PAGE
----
Is Dr Munch a confused old man or a defiant Nazi?

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The Independent Online
VISITORS come from afar to retired GP Hans Munch's little house in the Bavarian Alps to hear stories about the war, Auschwitz, and his good friend Josef Mengele. For 50 years he has told of his gruesome experiments on inmates, the technology of crematoria, and his profound admiration for the evil scientist known to posterity as the "Angel of Death".

"Mengele and the others sent us their material; heads, livers, spinal fluid, whatever came up," the 87-year- old doctor recently told Der Spiegel magazine. "We analysed it." Dr Munch went on to praise the advantages of gassing the inmates, spoke about the "servility" of Jews, and described at length the "ideal working conditions" at the Hygiene Institute he ran near the Auschwitz concentration camp: "I was able to conduct experiments on humans, that are otherwise only possible on rabbits. That was important work for science." Part of this "important work" involved infecting prisoners with malaria.

Since this appalling testimony appeared, the village of Rosshaupten has been flooded with visitors. The street in front of his house is clogged with TV crews. Anti-Nazi activists hurl bricks and abuse, there has been an attempted break-in and the telephone has been disconnected because of the abusive calls and death threats. War crimes prosecutors in Frankfurt have opened an investigation. Germans ask: how has this monster escaped punishment?

Well, after a trial by a Polish court, Dr Munch was acquitted of war crimes. The other 39 Auschwitz doctors were all convicted; 23 were sentenced to death. Dr Munch was set free because 19 former inmates testified to his innocence. That, according to Der Spiegel, was the beginning of the "myth of the good man of Auschwitz".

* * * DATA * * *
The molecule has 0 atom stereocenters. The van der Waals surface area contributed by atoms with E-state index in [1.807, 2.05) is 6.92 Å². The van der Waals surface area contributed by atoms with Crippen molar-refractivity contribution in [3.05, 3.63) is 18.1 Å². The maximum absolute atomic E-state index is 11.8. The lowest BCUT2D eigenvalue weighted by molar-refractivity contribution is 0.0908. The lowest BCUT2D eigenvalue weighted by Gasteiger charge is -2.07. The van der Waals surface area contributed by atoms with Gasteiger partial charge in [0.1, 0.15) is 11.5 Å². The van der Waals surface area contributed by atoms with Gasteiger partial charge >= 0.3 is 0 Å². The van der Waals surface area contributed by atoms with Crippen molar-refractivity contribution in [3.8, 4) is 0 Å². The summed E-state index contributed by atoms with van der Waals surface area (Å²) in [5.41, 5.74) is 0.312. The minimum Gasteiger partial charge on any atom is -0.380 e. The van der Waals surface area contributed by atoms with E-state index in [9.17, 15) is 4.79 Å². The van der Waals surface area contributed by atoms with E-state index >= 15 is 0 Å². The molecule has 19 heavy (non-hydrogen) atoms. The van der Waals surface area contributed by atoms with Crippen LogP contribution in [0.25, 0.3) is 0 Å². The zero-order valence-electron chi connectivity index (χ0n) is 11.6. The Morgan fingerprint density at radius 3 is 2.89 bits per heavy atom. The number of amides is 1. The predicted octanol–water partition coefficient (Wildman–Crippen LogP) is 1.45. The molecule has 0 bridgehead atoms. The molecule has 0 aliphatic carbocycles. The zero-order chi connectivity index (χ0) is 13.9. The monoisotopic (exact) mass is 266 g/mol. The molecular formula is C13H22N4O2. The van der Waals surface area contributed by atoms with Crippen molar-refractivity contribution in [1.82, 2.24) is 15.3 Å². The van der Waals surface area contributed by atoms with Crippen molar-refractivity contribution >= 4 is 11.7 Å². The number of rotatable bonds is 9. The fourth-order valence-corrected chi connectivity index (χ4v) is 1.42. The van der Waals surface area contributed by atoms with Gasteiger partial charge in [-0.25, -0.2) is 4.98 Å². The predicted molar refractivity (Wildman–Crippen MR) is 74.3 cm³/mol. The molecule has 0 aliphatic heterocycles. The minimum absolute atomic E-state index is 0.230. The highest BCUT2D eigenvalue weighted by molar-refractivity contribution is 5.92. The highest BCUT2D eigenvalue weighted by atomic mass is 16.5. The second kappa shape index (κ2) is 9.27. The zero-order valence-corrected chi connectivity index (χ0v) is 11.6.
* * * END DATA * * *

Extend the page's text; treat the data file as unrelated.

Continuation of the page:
Dr Munch had refused to take part in the "selections" - the process whereby "superfluous" inmates were condemned to the gas chamber. There was nothing heroic about that. At his trial in Krakow the prosecutor asked him: "Can one conclude that every other doctor could have arranged not to participate in the selections?" - "I think that was possible," came the laconic reply.

Still, in the eyes of many of his victims, he was a good man. "Munch was humane to us, and in Auschwitz, in these terrible conditions, that meant a lot," a former inmate remembered in a German television documentary 17 years ago.

A member of the SS and volunteer for Auschwitz, Dr Munch has been racked by guilt ever since. He has tried to make amends by giving testimony on the Nazi crimes, to courts, to reporters, to anyone who cares to listen. Telling the story of Auschwitz is his personal purgatory, and so it should be.

But suddenly the plot has changed. In the Spiegel interview, readers are confronted by a callously unrepentant Nazi, boasting of his crimes. The media are lapping it up. And, as every editor know, Nazis sell.

But there is one fact Der Spiegel and the other amateur Nazi-hunters omit as they demolish the "myth". As Dr Munch's daughter Ruli puts it: "My father has no short-term memory." Less politely, he is senile.

Paul Moor, who made that documentary 17 years ago, has reached the same conclusion after talking to Dr Munch in recent weeks. "Dr Munch is nearly 88. He's no longer compos mentis." The producer of a camera team just back from Rosshaupten reports that he is completely unaware of the outrage he has caused.

What he may or may not have said to Der Spiegel must remain a matter of conjecture. But there is no mystery about why Dr Munch makes Germans uncomfortable. If even an SS officer in Auschwitz could refuse certain unpalatable orders with impunity, it destroys another myth: that resistance to the Nazis was futile.

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